The present tense form “committeth adultery” in Matthew 19:9 clearly shows that the unscripturally divorced and remarried person is living a life of adulterous intercourse. A consideration of these tense forms is vitally important in sound biblical exegesis.
Verbs also have voice, which indicates how the action is related to the subject of the sentence. The active voice represents the subject as acting, the passive voice represents the subject as being acted upon, and the middle voice suggests the subject is acting in some way in reference to itself.
Note some examples.
The King James Version describes Christ as “separate from sinners” in Hebrews 7:26. The Greek verb is actually a passive form (cf. ASV), and thus, in this context does not stress the purity of Jesus. Instead it is an allusion to his ascension, at which point he was “made higher than the heavens.”
When Silas and Timothy came from Macedonia (Acts 18:5), Luke says that Paul “was pressed in spirit” (KJV) and so testified to the Jews that Jesus was Christ. The better Greek text indicates, however, that the apostle “held himself to the word” (middle voice). That is, on this occasion he refrained from his usual trade of tent-making and confined himself solely to preaching the gospel.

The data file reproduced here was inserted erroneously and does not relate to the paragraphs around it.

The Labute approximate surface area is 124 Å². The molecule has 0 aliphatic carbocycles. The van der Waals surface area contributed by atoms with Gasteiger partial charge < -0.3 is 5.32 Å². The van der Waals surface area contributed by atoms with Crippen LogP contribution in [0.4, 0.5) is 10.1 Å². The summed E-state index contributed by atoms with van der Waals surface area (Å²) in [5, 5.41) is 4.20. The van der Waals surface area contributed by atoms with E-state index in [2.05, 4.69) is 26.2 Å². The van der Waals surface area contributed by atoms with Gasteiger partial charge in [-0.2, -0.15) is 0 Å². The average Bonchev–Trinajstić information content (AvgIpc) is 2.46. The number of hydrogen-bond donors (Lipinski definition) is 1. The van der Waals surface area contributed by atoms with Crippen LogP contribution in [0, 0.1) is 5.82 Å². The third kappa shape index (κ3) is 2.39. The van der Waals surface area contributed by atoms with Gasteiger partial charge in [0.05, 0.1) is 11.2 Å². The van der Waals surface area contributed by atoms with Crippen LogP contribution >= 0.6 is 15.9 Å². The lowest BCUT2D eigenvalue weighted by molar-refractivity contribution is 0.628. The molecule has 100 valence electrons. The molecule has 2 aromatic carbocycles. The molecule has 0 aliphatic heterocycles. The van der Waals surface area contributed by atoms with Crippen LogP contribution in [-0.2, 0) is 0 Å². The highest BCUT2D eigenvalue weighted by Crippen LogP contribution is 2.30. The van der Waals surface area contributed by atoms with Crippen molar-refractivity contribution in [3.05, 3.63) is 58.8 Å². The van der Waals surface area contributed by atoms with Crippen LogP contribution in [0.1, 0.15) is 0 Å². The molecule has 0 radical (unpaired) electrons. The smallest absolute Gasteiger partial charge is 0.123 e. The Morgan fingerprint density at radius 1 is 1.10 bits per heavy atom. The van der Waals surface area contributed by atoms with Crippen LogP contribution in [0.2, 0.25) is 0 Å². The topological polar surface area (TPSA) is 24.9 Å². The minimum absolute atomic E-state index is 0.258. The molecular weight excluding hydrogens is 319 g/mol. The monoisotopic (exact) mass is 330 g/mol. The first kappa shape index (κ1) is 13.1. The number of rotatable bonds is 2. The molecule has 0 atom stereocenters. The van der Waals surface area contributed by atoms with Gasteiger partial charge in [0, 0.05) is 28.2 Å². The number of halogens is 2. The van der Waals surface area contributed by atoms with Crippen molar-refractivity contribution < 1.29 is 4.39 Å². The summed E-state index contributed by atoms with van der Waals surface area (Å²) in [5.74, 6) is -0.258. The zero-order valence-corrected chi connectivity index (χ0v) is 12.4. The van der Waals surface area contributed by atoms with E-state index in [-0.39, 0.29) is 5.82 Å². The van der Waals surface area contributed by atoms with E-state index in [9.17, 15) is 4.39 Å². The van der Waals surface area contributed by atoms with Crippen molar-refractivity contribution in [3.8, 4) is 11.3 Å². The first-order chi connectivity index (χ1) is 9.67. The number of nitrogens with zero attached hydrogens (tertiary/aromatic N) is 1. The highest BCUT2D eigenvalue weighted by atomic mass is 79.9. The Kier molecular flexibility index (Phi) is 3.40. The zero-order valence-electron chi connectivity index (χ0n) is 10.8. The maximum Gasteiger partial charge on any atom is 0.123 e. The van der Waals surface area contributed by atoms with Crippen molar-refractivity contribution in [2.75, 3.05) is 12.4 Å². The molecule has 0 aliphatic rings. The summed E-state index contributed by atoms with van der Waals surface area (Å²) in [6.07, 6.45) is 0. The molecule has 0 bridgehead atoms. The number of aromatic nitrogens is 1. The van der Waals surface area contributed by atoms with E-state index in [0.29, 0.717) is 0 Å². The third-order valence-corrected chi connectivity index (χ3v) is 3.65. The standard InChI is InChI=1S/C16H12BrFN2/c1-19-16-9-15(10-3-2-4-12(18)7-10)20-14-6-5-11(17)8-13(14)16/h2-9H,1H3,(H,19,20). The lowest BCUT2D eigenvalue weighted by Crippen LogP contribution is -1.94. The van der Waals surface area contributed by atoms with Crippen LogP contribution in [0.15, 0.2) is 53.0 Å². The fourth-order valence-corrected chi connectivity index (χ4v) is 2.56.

It is quite important to give careful attention to the grammatical details of the Bible.
The context of a biblical passage is the most important aspect of all, for the special use of a word, in a given context, can overrule both etymology and grammar.
For example, in Matthew 3:10 Jesus declared that “every tree which bringeth not forth good fruit is cut down [present tense], and cast into the fire.” Though the present tense form is used, the context shows that the Judgment Day is in view. Here, the present is figuratively employed to stress the certainty of that future event.
Similarly, Jesus told his disciples, “The Son of man is delivered [present tense, though affirming a future event] into the hands of men” (Mk. 9:31). And so, context (special emphasis, symbolism, etc.) can modify grammar on certain occasions.